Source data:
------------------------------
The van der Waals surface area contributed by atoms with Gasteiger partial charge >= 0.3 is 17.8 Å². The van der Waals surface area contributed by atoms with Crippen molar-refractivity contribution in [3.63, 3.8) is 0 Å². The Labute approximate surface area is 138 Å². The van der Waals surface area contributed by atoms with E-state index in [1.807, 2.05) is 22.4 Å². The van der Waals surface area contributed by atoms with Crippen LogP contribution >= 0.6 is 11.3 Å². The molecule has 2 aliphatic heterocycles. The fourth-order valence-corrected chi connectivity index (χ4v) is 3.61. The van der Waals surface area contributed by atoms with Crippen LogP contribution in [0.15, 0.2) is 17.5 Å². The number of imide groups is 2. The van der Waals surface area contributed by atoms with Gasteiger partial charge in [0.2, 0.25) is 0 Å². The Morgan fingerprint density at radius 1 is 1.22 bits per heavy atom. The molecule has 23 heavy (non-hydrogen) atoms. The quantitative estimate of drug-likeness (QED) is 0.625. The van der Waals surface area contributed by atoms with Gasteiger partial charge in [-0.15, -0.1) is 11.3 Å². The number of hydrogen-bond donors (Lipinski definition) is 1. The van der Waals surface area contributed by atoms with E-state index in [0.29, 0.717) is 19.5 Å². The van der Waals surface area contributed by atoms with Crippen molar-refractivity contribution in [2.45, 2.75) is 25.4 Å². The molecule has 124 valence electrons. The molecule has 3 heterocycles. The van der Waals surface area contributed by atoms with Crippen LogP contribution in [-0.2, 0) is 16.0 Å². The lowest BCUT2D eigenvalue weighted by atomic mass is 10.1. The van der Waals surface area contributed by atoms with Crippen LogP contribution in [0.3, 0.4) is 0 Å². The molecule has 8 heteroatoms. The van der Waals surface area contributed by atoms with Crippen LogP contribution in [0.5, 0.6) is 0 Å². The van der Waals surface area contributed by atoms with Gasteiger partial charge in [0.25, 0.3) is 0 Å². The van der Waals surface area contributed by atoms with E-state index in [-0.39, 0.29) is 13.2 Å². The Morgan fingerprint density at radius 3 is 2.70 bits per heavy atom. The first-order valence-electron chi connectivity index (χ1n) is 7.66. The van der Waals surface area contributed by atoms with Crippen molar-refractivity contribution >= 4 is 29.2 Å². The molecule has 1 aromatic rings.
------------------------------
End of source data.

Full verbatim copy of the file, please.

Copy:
The van der Waals surface area contributed by atoms with Gasteiger partial charge >= 0.3 is 17.8 Å². The van der Waals surface area contributed by atoms with Crippen molar-refractivity contribution in [3.63, 3.8) is 0 Å². The Labute approximate surface area is 138 Å². The van der Waals surface area contributed by atoms with E-state index in [1.807, 2.05) is 22.4 Å². The van der Waals surface area contributed by atoms with Crippen LogP contribution >= 0.6 is 11.3 Å². The molecule has 2 aliphatic heterocycles. The fourth-order valence-corrected chi connectivity index (χ4v) is 3.61. The van der Waals surface area contributed by atoms with Crippen LogP contribution in [0.15, 0.2) is 17.5 Å². The number of imide groups is 2. The van der Waals surface area contributed by atoms with Gasteiger partial charge in [0.2, 0.25) is 0 Å². The Morgan fingerprint density at radius 1 is 1.22 bits per heavy atom. The molecule has 23 heavy (non-hydrogen) atoms. The quantitative estimate of drug-likeness (QED) is 0.625. The van der Waals surface area contributed by atoms with Gasteiger partial charge in [-0.15, -0.1) is 11.3 Å². The number of hydrogen-bond donors (Lipinski definition) is 1. The van der Waals surface area contributed by atoms with E-state index in [0.29, 0.717) is 19.5 Å². The van der Waals surface area contributed by atoms with Crippen molar-refractivity contribution in [2.45, 2.75) is 25.4 Å². The molecule has 124 valence electrons. The molecule has 3 heterocycles. The van der Waals surface area contributed by atoms with Crippen LogP contribution in [-0.2, 0) is 16.0 Å². The lowest BCUT2D eigenvalue weighted by atomic mass is 10.1. The van der Waals surface area contributed by atoms with Crippen LogP contribution in [0.3, 0.4) is 0 Å². The molecule has 8 heteroatoms. The van der Waals surface area contributed by atoms with Crippen LogP contribution in [0.5, 0.6) is 0 Å². The van der Waals surface area contributed by atoms with Gasteiger partial charge in [0.25, 0.3) is 0 Å². The van der Waals surface area contributed by atoms with E-state index in [-0.39, 0.29) is 13.2 Å². The Morgan fingerprint density at radius 3 is 2.70 bits per heavy atom. The first-order valence-electron chi connectivity index (χ1n) is 7.66. The van der Waals surface area contributed by atoms with Crippen molar-refractivity contribution >= 4 is 29.2 Å². The molecule has 1 aromatic rings.